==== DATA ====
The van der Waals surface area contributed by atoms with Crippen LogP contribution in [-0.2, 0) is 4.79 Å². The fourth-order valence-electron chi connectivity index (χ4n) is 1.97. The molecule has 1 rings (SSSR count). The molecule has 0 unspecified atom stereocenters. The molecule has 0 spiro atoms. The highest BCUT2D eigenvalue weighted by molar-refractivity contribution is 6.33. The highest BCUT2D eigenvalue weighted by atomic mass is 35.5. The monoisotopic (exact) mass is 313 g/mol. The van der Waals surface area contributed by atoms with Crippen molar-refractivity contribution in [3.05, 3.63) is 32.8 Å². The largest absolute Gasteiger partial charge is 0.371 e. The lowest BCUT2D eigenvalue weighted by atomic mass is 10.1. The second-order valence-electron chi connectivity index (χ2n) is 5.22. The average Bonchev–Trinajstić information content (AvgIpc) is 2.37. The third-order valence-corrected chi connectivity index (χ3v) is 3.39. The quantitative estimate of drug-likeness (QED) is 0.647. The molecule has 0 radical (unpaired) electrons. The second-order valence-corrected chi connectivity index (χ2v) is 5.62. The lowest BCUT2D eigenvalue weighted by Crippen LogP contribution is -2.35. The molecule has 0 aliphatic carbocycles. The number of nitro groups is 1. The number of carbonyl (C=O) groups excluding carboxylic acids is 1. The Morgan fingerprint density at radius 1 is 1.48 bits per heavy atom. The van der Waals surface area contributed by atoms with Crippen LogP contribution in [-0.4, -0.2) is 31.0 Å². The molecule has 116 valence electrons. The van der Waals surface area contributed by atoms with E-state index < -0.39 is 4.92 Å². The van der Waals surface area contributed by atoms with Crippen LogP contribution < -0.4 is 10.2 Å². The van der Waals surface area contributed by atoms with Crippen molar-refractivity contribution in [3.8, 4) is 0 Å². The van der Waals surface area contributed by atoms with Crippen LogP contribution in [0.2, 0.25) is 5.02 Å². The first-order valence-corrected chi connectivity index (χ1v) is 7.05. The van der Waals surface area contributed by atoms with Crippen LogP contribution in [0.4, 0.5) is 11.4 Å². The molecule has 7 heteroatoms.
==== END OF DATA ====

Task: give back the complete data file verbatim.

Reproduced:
The van der Waals surface area contributed by atoms with Crippen LogP contribution in [-0.2, 0) is 4.79 Å². The fourth-order valence-electron chi connectivity index (χ4n) is 1.97. The molecule has 1 rings (SSSR count). The molecule has 0 unspecified atom stereocenters. The molecule has 0 spiro atoms. The highest BCUT2D eigenvalue weighted by molar-refractivity contribution is 6.33. The highest BCUT2D eigenvalue weighted by atomic mass is 35.5. The monoisotopic (exact) mass is 313 g/mol. The van der Waals surface area contributed by atoms with Crippen molar-refractivity contribution in [3.05, 3.63) is 32.8 Å². The largest absolute Gasteiger partial charge is 0.371 e. The lowest BCUT2D eigenvalue weighted by atomic mass is 10.1. The second-order valence-electron chi connectivity index (χ2n) is 5.22. The average Bonchev–Trinajstić information content (AvgIpc) is 2.37. The third-order valence-corrected chi connectivity index (χ3v) is 3.39. The quantitative estimate of drug-likeness (QED) is 0.647. The molecule has 0 radical (unpaired) electrons. The second-order valence-corrected chi connectivity index (χ2v) is 5.62. The lowest BCUT2D eigenvalue weighted by Crippen LogP contribution is -2.35. The molecule has 0 aliphatic carbocycles. The number of nitro groups is 1. The number of carbonyl (C=O) groups excluding carboxylic acids is 1. The Morgan fingerprint density at radius 1 is 1.48 bits per heavy atom. The van der Waals surface area contributed by atoms with Crippen LogP contribution in [-0.4, -0.2) is 31.0 Å². The molecule has 116 valence electrons. The van der Waals surface area contributed by atoms with E-state index < -0.39 is 4.92 Å². The van der Waals surface area contributed by atoms with Crippen LogP contribution < -0.4 is 10.2 Å². The van der Waals surface area contributed by atoms with Crippen molar-refractivity contribution in [3.8, 4) is 0 Å². The van der Waals surface area contributed by atoms with Crippen LogP contribution in [0.2, 0.25) is 5.02 Å². The first-order valence-corrected chi connectivity index (χ1v) is 7.05. The van der Waals surface area contributed by atoms with Crippen LogP contribution in [0.4, 0.5) is 11.4 Å². The molecule has 7 heteroatoms.